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Photo by Chris Casella
Photo by Chris Casella

Something’s Tasty in Denmark

The windows that stretch across the eastern wall of the lounge look out onto High Street, the hulk of the Greater Columbus Convention Center controlling most of the visual space. It’s a view shared by other area establishments, though nowhere is it more a part of the ambiance.

It could be a bit symbolic, as the new cocktail bar known simply as Denmark aims to bring people together and produce some fresh ideas: not entirely unlike the convention center. Only smaller.

Okay, a lot smaller. But the space is being used wisely.

Denmark is one of three new offerings taking up residence in the old Yankee Trader building at 463 N. High St. The folks behind this new second-story Euro-spot also own The Secret Cellar, appropriately located in the building’s basement. It provides Denmark with a sort of working stockroom that operates its own bodega-style model of commerce, selling a carefully curated selection of gourmet local goods. The whole building is licensed for consumption, by the way, so feel free to take your drinks down with you. The whole thing smacks of Copenhagen – at least, that’s the goal.

Sandwiched in between on the ground floor, appropriately enough, is Brooklyn import Bareburger, an eco-friendly farm-forward exotic burger joint that Denmark cocktail guru Garry White is happy to consider a sister restaurant.

The eco-friendly bit is apparently a family tradition. White’s journey to this point has led him all over the industry landscape, in and out of kitchens and bars, large and small, helping new spots open and watching old ones close.

Now his kitchen is the bar.

Faced with the prospect of complementing the rangy cocktail menu with food from a kitchen that didn’t exist, the Denmark crew had to get creative. A rapid-cooking service oven with a touch screen that looks like the thing belongs in a Prius helps turn out a selection of hot, crispy flatbreads. Key partnerships with North Market icons (Omega Bakery, The Greener Grocer, etc.) and chefs (Dan Varga of Explorer’s Club) bolster the offering. A sous vide machine opens the door to a whole world of infusion techniques.

“There’s no hood. Which means no flame,” says White, gesturing to the micro-kitchen behind the bar. “It just made sense to combine the two, the kitchen and the bar.”

And that’s where White is making his mark. In an industry in which it is difficult at times to prevent waste, White is using his love for food preservation—gardening, canning, pickling—to help Denmark embrace the self-sustenance lifestyle and help carry the banner.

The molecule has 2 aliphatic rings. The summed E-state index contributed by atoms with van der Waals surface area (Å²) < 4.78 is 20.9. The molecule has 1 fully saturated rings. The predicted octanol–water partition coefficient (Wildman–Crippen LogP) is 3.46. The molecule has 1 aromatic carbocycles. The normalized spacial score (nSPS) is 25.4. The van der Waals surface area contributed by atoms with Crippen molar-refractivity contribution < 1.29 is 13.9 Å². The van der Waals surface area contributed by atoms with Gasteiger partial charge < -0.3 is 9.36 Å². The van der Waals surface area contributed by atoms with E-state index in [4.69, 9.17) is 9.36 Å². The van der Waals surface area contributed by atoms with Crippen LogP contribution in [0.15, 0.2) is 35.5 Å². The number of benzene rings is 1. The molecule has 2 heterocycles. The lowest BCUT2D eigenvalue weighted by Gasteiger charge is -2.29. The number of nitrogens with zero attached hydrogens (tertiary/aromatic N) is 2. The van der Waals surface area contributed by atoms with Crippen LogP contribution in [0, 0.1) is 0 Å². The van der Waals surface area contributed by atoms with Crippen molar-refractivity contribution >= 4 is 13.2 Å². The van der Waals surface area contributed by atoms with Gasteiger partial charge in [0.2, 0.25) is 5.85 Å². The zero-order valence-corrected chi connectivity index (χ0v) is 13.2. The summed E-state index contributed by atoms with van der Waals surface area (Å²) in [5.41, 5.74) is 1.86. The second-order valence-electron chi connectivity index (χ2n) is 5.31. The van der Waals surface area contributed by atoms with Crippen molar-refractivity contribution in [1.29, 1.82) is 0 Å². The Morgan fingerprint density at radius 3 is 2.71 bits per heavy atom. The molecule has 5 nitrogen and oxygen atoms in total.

“It started with jams and jellies. After a while, I said, ‘Why not turn these into syrups for cocktails?’ That quickly made its way into bitters, cordials, liqueurs, and shrubs. With what I have here, I can make what used to be a six-week product in just a couple hours.

Once we started working with sous vide, we wanted to push it farther. I love mason jars – I have them all over my house. So instead of plastic bags, which are wasteful, I started using the jars.”

It’s part of the overall philosophy. Take the Spiced Pecan Old Fashioned. Whole pecans seasoned with salt, pepper, and cayenne get the sous vide treatment with bourbon, sealed up tight to prevent the alcohol from evaporating. The cocktail gets a deep pecan infusion and plenty of spice from the cayenne. The boozy nuts are the happy byproduct and make their home on a beautiful cheese board with White’s own strawberry basil jam and a local brie from Mayfield Road Creamery.

Golden beets get pickled with thyme and other spices; blueberries get soaked in balsamic. The beets go on to become salads and the blueberries get skewered; the leftover brines turn into shrubs and shine in various cocktails, like the Black & Blue Manhattan. It all fits.

“We’re so small, we have to try to reduce waste and keep our offerings in balance,” says White. “It winds up providing a natural link between the food and the cocktails.”

And Denmark itself can be a natural link between districts. North of downtown but south of the Short North, White considers the spot to be something of a gateway between the two.

“We can give the locals what they love up here [in Denmark] and down in The Secret Cellar show out-of-towners some of the best of what Columbus has to offer,” he says. “We want to help drive the community.”

Secret Cellar, Bareburger, and Denmark are located at 463 N High St., which is alluded to in Denmark’s “4,6,3” happy hour: $4 selected wine pours, $6 classic cocktails, and $3 pints – all from 4 – 6:30 p.m. For more, visitwww.463northhigh.com.

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